A, B and C are the x, y and z of the plane’s normal, as it would be far too confusing to use x, y and z :) As I said x,y and z is a point. D is the distance our plane is from the origin (as the normal vector doesn’t show this). Note, a plane is infinite in size and has no bounderies. Just a flat plane surface.

Anyway, we need to know D so we can test points. So, rearrange the formula like so:

-D = Ax + By + Cz - result
D = -(Ax + By + Cz) + result

We know the normal, so that’s sorted. D is what we will try to find. But, how do we know the result? We know a point on the plane gives a result of 0, so once of the vertexes we used to get the normal will do fine for a point on the plane, and then result no longer matters as it is 0.

So, do this:

vertex is some one that we used earlier. Normal, well I hope you have that :)

D = -(Normal.x * vertex.x + Normal.y * vertex.y + Normal.z * vertex.z)

Keep D too now.

This is a the useful bit now, finding out if our ray has went into the plane. Now, this is a simplier version of testing a whole line. This is only testing a point, so you may want to test both points or something dependinh upon your engine. Note that your ray, if moving very fast could “skip” the cube.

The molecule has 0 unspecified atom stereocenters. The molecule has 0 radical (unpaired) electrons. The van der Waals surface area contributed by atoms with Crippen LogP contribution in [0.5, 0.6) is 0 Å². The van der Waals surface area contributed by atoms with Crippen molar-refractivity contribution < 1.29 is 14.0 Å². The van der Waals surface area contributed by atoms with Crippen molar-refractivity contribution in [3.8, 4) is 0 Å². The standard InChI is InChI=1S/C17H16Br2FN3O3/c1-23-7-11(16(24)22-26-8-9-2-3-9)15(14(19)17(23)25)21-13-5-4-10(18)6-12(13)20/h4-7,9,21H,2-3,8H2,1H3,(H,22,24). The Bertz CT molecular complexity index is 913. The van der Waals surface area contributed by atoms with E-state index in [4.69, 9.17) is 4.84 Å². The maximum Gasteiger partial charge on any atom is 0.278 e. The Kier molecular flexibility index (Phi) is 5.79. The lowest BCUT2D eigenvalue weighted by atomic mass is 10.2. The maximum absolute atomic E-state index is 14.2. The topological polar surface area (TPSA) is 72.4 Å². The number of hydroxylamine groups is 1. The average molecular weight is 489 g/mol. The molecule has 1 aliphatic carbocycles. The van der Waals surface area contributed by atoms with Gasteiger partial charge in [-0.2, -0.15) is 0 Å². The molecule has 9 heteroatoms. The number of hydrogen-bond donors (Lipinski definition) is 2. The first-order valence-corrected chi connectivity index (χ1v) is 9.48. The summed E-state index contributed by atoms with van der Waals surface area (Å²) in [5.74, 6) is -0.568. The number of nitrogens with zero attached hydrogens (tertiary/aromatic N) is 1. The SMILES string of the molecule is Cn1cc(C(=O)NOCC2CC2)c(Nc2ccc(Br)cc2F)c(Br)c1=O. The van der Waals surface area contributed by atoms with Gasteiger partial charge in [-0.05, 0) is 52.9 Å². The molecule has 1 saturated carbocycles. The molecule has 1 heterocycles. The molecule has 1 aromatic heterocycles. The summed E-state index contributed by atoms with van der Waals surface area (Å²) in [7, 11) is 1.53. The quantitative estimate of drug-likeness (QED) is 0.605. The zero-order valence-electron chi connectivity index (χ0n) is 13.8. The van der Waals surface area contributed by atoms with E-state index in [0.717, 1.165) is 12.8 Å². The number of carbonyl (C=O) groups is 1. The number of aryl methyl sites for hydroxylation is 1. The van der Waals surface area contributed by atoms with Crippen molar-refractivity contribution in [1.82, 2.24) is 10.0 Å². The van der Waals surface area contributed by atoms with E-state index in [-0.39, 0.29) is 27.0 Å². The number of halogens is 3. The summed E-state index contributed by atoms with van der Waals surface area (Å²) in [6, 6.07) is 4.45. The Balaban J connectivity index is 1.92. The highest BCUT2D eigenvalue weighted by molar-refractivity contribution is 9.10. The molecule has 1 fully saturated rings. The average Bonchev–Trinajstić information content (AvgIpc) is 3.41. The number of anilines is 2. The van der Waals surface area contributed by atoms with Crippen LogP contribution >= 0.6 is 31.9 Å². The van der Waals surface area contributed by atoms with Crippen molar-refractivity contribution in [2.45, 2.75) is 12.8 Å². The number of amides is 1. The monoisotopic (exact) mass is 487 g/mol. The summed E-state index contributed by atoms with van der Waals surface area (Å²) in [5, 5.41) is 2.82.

Anyway, here’s our test for our arbitary point:

result = (Normal.x * Ray.x + Normal.y * Ray.y + Normal.z * Ray.z + D)

Do this for all 6 faces of the cube, and if ALL of the planes return that the point is beneth them (a negitive result), then the point is definately inside the cube, thus at least part of the ray is inside. You could try the start point of the ray aswell, and make sure it is outside of the cube (at least one plane returns > 0) and if so the ray definately intersects the cube).

If the cube doesn’t move around, you should pre-calculate the Normal and D. If it moves but doesn’t rotate, then you could precalculate the normal and work out D at run time.

I hope this is useful, near correct and not a stupid approach :)

In response to Ray/Cube Intersection
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Smokey97 101 Jul 20, 2003 at 06:24